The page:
The objective of this 3.5 year project is to develop a commercially competitive vehicle powered by ethanol (or ethanol blend) that can meet California`s ultra-low emission vehicle (ULEV) standards and equivalent corporate average fuel economy (CAFE) energy efficiency for a light-duty passenger car application. The definition of commercially competitive is independent of fuel cost, but does include technical requirements for competitive power, performance, refueling times, vehicle range, driveability, fuel handling safety, and overall emissions performance. This report summarizes a system design study completed after six months of effort on this project. The design study resulted in recommendations for ethanol-fuel blends that shall be tested for engine low-temperature cold-start performance and other criteria. The study also describes three changes to the engine, and two other changes to the vehicle to improve low-temperature starting, efficiency, and emissions. The three engine changes are to increase the compression ratio, to replace the standard fuel injectors with fine spray injectors, and to replace the powertrain controller. The two other vehicle changes involve the fuel tank and the aftertreatment system. The fuel tank will likely need to be replaced to reduce evaporative emissions. In addition to changes in the main catalyst, supplemental aftertreatment systems will be analyzed to reduce emissions before the main catalyst reaches operating temperature.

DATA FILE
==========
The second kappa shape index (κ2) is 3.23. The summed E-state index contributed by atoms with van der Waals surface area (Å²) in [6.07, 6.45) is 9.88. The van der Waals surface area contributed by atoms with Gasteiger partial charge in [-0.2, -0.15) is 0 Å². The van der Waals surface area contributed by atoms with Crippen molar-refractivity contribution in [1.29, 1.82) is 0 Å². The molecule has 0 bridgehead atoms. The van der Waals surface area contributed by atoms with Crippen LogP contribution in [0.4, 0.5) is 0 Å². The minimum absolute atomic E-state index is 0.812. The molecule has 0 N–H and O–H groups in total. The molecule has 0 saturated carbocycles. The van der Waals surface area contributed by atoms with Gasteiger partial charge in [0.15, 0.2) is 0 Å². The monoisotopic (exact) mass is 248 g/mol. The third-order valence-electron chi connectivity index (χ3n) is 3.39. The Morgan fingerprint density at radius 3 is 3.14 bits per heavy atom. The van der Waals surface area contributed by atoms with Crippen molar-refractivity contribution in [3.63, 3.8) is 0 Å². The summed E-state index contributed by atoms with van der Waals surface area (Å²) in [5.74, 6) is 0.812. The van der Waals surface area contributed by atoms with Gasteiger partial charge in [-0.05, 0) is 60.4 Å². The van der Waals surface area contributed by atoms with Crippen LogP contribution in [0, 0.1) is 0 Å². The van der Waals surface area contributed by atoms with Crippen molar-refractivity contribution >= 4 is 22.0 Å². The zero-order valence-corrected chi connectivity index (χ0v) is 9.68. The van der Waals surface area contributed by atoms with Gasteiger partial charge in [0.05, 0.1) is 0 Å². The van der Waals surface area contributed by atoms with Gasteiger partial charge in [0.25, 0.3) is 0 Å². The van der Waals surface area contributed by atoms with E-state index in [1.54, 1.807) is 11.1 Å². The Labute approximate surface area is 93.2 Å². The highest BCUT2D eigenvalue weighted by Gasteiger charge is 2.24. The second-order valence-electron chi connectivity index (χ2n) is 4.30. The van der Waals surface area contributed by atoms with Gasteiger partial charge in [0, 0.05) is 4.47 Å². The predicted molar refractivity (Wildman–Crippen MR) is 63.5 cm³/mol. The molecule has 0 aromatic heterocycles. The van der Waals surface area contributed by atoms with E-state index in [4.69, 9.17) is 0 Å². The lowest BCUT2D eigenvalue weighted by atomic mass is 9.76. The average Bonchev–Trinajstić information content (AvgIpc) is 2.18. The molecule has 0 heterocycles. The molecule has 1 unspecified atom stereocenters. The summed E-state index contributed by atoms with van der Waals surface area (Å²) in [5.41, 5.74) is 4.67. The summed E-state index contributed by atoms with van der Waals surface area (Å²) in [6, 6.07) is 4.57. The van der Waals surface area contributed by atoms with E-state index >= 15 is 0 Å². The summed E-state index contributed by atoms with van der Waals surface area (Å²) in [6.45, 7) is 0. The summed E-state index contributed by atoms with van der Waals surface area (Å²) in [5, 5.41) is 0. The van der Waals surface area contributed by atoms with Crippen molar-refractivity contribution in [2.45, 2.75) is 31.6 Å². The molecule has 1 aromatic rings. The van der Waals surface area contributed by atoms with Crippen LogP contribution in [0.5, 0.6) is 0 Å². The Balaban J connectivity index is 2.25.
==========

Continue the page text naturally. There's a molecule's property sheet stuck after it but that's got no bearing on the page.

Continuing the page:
Bourn, G.; Callahan, T.; Dodge, L.; Mulik, J.; Naegeli, D.; Shouse, K.; Smith, L.; Whitney, K. [Southwest Research Inst., San Antonio, TX (United States)

1995-02-01T23:59:59.000Z

65

Energy efficient distillation apparatus  

SciTech Connect (OSTI)